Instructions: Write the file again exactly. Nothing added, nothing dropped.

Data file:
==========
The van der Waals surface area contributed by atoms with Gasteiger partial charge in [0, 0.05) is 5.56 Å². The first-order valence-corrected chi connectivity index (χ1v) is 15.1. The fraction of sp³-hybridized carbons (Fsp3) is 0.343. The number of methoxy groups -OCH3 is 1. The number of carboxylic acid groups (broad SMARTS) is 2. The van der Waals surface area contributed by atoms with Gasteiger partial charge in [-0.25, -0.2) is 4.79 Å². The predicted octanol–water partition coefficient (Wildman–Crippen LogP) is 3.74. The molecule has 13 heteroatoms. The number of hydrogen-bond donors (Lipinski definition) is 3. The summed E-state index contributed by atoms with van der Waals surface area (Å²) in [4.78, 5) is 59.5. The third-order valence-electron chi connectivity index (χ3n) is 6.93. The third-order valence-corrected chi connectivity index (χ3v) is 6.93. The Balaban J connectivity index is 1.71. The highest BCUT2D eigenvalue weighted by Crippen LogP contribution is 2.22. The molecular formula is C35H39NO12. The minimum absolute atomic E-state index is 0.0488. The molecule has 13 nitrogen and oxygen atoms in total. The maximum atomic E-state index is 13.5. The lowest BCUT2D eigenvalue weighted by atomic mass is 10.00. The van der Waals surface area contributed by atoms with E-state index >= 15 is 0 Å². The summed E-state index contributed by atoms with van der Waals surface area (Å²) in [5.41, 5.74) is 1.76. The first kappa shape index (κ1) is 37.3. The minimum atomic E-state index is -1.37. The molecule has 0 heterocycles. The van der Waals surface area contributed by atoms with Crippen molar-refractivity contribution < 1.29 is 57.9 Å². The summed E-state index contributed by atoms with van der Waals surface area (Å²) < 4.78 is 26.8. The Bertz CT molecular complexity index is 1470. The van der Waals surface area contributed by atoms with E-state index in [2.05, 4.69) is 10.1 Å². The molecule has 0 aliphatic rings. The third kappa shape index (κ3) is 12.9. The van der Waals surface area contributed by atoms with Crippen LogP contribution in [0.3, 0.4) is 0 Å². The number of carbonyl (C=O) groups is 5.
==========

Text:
The van der Waals surface area contributed by atoms with Gasteiger partial charge in [0, 0.05) is 5.56 Å². The first-order valence-corrected chi connectivity index (χ1v) is 15.1. The fraction of sp³-hybridized carbons (Fsp3) is 0.343. The number of methoxy groups -OCH3 is 1. The number of carboxylic acid groups (broad SMARTS) is 2. The van der Waals surface area contributed by atoms with Gasteiger partial charge in [-0.25, -0.2) is 4.79 Å². The predicted octanol–water partition coefficient (Wildman–Crippen LogP) is 3.74. The molecule has 13 heteroatoms. The number of hydrogen-bond donors (Lipinski definition) is 3. The summed E-state index contributed by atoms with van der Waals surface area (Å²) in [4.78, 5) is 59.5. The third-order valence-electron chi connectivity index (χ3n) is 6.93. The third-order valence-corrected chi connectivity index (χ3v) is 6.93. The Balaban J connectivity index is 1.71. The highest BCUT2D eigenvalue weighted by Crippen LogP contribution is 2.22. The molecular formula is C35H39NO12. The minimum absolute atomic E-state index is 0.0488. The molecule has 13 nitrogen and oxygen atoms in total. The maximum atomic E-state index is 13.5. The lowest BCUT2D eigenvalue weighted by atomic mass is 10.00. The van der Waals surface area contributed by atoms with E-state index >= 15 is 0 Å². The summed E-state index contributed by atoms with van der Waals surface area (Å²) in [5.41, 5.74) is 1.76. The first kappa shape index (κ1) is 37.3. The minimum atomic E-state index is -1.37. The molecule has 0 heterocycles. The van der Waals surface area contributed by atoms with Crippen molar-refractivity contribution < 1.29 is 57.9 Å². The summed E-state index contributed by atoms with van der Waals surface area (Å²) < 4.78 is 26.8. The Bertz CT molecular complexity index is 1470. The van der Waals surface area contributed by atoms with E-state index in [2.05, 4.69) is 10.1 Å². The molecule has 0 aliphatic rings. The third kappa shape index (κ3) is 12.9. The van der Waals surface area contributed by atoms with Crippen LogP contribution in [0.3, 0.4) is 0 Å². The number of carbonyl (C=O) groups is 5.